The Flight/Flight basic assumption allows for the mobilization of enormous states of aggression in a condition of “innocence.” Further, the normal moral structure that prohibits members from committing violence, “thou shall not kill,” is superseded by the revalued group conscience, “thou must kill.”

The enormity of the trauma caused the group to split itself. We became the “good and innocent” victims and the “terrorists” became the evil perpetrators. So much trauma, anxiety, and guilt was generated that no process of national reflection was possible. Therefore no reflection about the complex geo-political, economic and military circumstances that provided the context for the attacks was possible. The idea of guilt surfaced, but only in the form of accusations by fundamentalist preachers blaming the country for its “sins.”

To this day, no significant discussion of our feelings of guilt and responsibility has occurred, and no thorough process of finding meanings in all of this suffering and chaos has emerged. When the good object is lost, the absence is filled with the presence of the bad object, and doubt becomes persecutory.

Might we unconsciously fear that some angry deity punished our attempts to build our version of the Tower(s) of Babel and this catastrophe was the manifestation of the deity’s ire and dismay?

The group, in its manic movement into Flight/Fight mode, sought and seemingly found the moral high ground that then was used as a platform to engage in any behavior or action we deemed justified by the extent of our trauma. The group reshaped its morals and ideals in light of the trauma and in light of the need for guilt-free vengeance.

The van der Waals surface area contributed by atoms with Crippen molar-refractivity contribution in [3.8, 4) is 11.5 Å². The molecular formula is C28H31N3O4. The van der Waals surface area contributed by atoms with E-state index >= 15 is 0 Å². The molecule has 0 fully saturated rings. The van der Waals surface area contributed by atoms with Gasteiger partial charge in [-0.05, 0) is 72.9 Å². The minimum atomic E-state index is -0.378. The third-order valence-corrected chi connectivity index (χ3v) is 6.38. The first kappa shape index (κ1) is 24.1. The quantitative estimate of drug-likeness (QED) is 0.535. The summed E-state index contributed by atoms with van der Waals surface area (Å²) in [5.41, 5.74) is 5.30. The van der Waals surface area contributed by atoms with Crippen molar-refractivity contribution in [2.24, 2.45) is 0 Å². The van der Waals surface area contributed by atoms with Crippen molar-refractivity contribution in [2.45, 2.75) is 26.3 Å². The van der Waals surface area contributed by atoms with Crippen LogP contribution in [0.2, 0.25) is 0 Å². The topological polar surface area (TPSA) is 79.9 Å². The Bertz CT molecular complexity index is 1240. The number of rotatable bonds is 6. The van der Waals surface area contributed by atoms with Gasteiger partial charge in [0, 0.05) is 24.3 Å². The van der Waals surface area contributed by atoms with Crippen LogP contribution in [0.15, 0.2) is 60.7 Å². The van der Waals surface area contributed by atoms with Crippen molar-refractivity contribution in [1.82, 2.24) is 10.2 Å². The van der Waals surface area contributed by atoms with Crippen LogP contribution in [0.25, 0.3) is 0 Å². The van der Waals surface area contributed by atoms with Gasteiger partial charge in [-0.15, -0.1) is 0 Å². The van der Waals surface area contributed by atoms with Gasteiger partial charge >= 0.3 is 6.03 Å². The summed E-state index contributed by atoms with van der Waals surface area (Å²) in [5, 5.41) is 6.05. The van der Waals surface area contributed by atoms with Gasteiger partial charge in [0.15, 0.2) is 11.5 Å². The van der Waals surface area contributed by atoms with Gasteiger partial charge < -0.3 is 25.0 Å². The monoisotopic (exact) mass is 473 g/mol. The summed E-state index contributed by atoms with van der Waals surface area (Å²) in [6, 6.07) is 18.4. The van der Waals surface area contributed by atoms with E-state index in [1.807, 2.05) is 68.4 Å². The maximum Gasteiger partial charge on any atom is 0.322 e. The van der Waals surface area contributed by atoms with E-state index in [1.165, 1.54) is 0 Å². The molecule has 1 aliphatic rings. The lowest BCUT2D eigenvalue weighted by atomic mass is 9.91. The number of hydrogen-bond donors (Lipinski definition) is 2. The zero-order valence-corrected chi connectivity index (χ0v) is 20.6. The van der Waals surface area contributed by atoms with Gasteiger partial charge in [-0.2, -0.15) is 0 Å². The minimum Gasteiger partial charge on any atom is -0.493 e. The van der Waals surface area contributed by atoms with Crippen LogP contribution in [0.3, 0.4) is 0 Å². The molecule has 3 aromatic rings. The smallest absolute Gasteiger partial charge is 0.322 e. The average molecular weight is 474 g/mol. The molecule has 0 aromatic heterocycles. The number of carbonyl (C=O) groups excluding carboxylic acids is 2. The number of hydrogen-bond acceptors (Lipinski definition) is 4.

Since we sought to destroy internal objects in the guise of external enemies we created a deep sense of confusion and disorientation. To show how “good” and “grateful” we were as members of the basic assumption group, we idealized all those who protected us, and all were called “heroes.” The endorsement of leadership became total. In spite of the obvious and shocking deficiencies of President Bush, the group embraced him and reinforced his power to continue to lead us in our Fight/Flight state.

While many now criticize and lament President Bush’s failed and tragic leadership, we would do well to keep in mind the group’s creation of him to fulfill our basic assumption needs. Bush was our dummy; we, the collective, were the ventriloquist. As we now seek to assign blame, our collective responsibility lies hidden, lurking in the shadows of our indignation.

The absence created by our flight from reality was filled systematically with all forms of distraction, stimulation, and charade. Not the least of which was the creation of a war. War served both the need to attack our actual, external enemies, but, more importantly, to contain the sense of inner badness by projecting it into the enemy. In this phantasy mode, war was also a means of offering up sacrifice to the angry “god” who “punished” us on 9-11. On that altar we destroyed billions from our treasury and thousands of our children. It is no accident that soldiers are described as infant-ry.

The economic bubble that was created can now be seen to contain a manic action that would encourage consumption as an antidote for the grief, guilt, and confusion that has never left the American psyche. We should probably think of all of this manic economic behavior, especially the housing “bubble” and the middle class’s use of credit cards, as a kind of air-bag deployed to protect us from banging into the hard edge of the reality lurking in our collective unconscious.